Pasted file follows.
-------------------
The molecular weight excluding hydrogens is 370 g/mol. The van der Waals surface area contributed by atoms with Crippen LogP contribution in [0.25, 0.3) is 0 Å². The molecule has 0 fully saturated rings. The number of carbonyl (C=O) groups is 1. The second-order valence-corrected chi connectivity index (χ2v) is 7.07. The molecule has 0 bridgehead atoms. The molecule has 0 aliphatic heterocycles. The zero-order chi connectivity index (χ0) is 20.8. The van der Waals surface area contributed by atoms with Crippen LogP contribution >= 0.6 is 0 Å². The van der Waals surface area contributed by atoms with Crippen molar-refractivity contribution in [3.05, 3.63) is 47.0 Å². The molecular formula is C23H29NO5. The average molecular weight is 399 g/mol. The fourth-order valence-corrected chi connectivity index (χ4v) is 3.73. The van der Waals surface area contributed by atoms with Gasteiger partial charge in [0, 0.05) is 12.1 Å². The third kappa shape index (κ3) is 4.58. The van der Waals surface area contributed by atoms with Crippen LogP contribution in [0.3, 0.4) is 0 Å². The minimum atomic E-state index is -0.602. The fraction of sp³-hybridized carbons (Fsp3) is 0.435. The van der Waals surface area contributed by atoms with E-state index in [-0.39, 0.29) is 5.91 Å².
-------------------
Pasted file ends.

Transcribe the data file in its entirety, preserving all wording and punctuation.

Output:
The molecular weight excluding hydrogens is 370 g/mol. The van der Waals surface area contributed by atoms with Crippen LogP contribution in [0.25, 0.3) is 0 Å². The molecule has 0 fully saturated rings. The number of carbonyl (C=O) groups is 1. The second-order valence-corrected chi connectivity index (χ2v) is 7.07. The molecule has 0 bridgehead atoms. The molecule has 0 aliphatic heterocycles. The zero-order chi connectivity index (χ0) is 20.8. The van der Waals surface area contributed by atoms with Crippen LogP contribution >= 0.6 is 0 Å². The van der Waals surface area contributed by atoms with Crippen molar-refractivity contribution in [3.05, 3.63) is 47.0 Å². The molecular formula is C23H29NO5. The average molecular weight is 399 g/mol. The fourth-order valence-corrected chi connectivity index (χ4v) is 3.73. The van der Waals surface area contributed by atoms with Gasteiger partial charge in [0, 0.05) is 12.1 Å². The third kappa shape index (κ3) is 4.58. The van der Waals surface area contributed by atoms with Crippen LogP contribution in [0.3, 0.4) is 0 Å². The minimum atomic E-state index is -0.602. The fraction of sp³-hybridized carbons (Fsp3) is 0.435. The van der Waals surface area contributed by atoms with E-state index in [-0.39, 0.29) is 5.91 Å².